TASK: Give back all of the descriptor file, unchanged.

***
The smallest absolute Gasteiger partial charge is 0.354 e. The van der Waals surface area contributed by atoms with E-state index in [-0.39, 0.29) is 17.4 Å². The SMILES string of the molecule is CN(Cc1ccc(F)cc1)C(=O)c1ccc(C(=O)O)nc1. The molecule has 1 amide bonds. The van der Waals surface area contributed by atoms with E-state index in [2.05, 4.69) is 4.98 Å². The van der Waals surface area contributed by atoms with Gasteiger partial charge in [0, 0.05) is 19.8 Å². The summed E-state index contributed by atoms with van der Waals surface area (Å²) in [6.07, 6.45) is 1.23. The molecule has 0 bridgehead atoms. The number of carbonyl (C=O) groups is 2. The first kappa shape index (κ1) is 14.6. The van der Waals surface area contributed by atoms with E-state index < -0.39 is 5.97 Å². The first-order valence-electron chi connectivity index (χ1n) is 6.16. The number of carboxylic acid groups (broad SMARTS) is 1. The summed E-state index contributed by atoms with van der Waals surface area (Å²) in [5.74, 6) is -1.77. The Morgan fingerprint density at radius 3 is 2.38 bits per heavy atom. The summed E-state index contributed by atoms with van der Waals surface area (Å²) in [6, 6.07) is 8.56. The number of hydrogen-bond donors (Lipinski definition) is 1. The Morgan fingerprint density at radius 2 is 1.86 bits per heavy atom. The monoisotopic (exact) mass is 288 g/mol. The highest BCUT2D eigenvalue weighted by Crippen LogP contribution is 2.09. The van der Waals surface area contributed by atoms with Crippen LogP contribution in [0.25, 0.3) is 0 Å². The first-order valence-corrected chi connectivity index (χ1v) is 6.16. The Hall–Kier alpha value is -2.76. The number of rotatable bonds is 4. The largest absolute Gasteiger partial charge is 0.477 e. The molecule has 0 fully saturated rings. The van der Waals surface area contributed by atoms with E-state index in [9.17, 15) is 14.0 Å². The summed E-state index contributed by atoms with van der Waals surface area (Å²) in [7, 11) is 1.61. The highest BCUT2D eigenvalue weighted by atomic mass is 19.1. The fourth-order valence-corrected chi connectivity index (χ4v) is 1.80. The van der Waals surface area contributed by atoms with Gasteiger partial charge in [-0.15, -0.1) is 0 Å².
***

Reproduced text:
The smallest absolute Gasteiger partial charge is 0.354 e. The van der Waals surface area contributed by atoms with E-state index in [-0.39, 0.29) is 17.4 Å². The SMILES string of the molecule is CN(Cc1ccc(F)cc1)C(=O)c1ccc(C(=O)O)nc1. The molecule has 1 amide bonds. The van der Waals surface area contributed by atoms with E-state index in [2.05, 4.69) is 4.98 Å². The van der Waals surface area contributed by atoms with Gasteiger partial charge in [0, 0.05) is 19.8 Å². The summed E-state index contributed by atoms with van der Waals surface area (Å²) in [6.07, 6.45) is 1.23. The molecule has 0 bridgehead atoms. The number of carbonyl (C=O) groups is 2. The first kappa shape index (κ1) is 14.6. The van der Waals surface area contributed by atoms with E-state index < -0.39 is 5.97 Å². The first-order valence-electron chi connectivity index (χ1n) is 6.16. The number of carboxylic acid groups (broad SMARTS) is 1. The summed E-state index contributed by atoms with van der Waals surface area (Å²) in [5.74, 6) is -1.77. The Morgan fingerprint density at radius 3 is 2.38 bits per heavy atom. The summed E-state index contributed by atoms with van der Waals surface area (Å²) in [6, 6.07) is 8.56. The number of hydrogen-bond donors (Lipinski definition) is 1. The Morgan fingerprint density at radius 2 is 1.86 bits per heavy atom. The monoisotopic (exact) mass is 288 g/mol. The highest BCUT2D eigenvalue weighted by Crippen LogP contribution is 2.09. The van der Waals surface area contributed by atoms with Crippen LogP contribution in [0.25, 0.3) is 0 Å². The first-order valence-corrected chi connectivity index (χ1v) is 6.16. The Hall–Kier alpha value is -2.76. The number of rotatable bonds is 4. The largest absolute Gasteiger partial charge is 0.477 e. The molecule has 0 fully saturated rings. The van der Waals surface area contributed by atoms with E-state index in [9.17, 15) is 14.0 Å². The summed E-state index contributed by atoms with van der Waals surface area (Å²) in [7, 11) is 1.61. The highest BCUT2D eigenvalue weighted by atomic mass is 19.1. The fourth-order valence-corrected chi connectivity index (χ4v) is 1.80. The van der Waals surface area contributed by atoms with Gasteiger partial charge in [-0.15, -0.1) is 0 Å².